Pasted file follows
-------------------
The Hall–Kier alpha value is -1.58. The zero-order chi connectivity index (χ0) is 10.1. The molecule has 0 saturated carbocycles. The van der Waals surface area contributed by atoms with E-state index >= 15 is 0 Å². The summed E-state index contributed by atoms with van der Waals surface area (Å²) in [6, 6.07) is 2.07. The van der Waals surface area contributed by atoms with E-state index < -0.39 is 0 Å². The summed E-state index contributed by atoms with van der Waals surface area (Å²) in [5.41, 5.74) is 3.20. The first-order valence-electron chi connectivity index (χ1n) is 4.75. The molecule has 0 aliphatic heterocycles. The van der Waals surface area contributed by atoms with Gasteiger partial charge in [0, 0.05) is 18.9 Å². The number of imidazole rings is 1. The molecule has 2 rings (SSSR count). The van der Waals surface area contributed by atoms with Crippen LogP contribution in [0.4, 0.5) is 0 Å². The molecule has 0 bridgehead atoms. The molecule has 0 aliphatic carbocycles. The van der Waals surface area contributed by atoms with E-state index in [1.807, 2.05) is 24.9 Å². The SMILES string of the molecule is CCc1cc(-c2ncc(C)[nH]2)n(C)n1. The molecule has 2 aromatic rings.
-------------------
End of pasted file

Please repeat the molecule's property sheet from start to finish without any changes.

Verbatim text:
The Hall–Kier alpha value is -1.58. The zero-order chi connectivity index (χ0) is 10.1. The molecule has 0 saturated carbocycles. The van der Waals surface area contributed by atoms with E-state index >= 15 is 0 Å². The summed E-state index contributed by atoms with van der Waals surface area (Å²) in [6, 6.07) is 2.07. The van der Waals surface area contributed by atoms with E-state index < -0.39 is 0 Å². The summed E-state index contributed by atoms with van der Waals surface area (Å²) in [5.41, 5.74) is 3.20. The first-order valence-electron chi connectivity index (χ1n) is 4.75. The molecule has 0 aliphatic heterocycles. The van der Waals surface area contributed by atoms with Gasteiger partial charge in [0, 0.05) is 18.9 Å². The number of imidazole rings is 1. The molecule has 2 rings (SSSR count). The van der Waals surface area contributed by atoms with Crippen LogP contribution in [0.4, 0.5) is 0 Å². The molecule has 0 bridgehead atoms. The molecule has 0 aliphatic carbocycles. The van der Waals surface area contributed by atoms with E-state index in [1.807, 2.05) is 24.9 Å². The SMILES string of the molecule is CCc1cc(-c2ncc(C)[nH]2)n(C)n1. The molecule has 2 aromatic rings.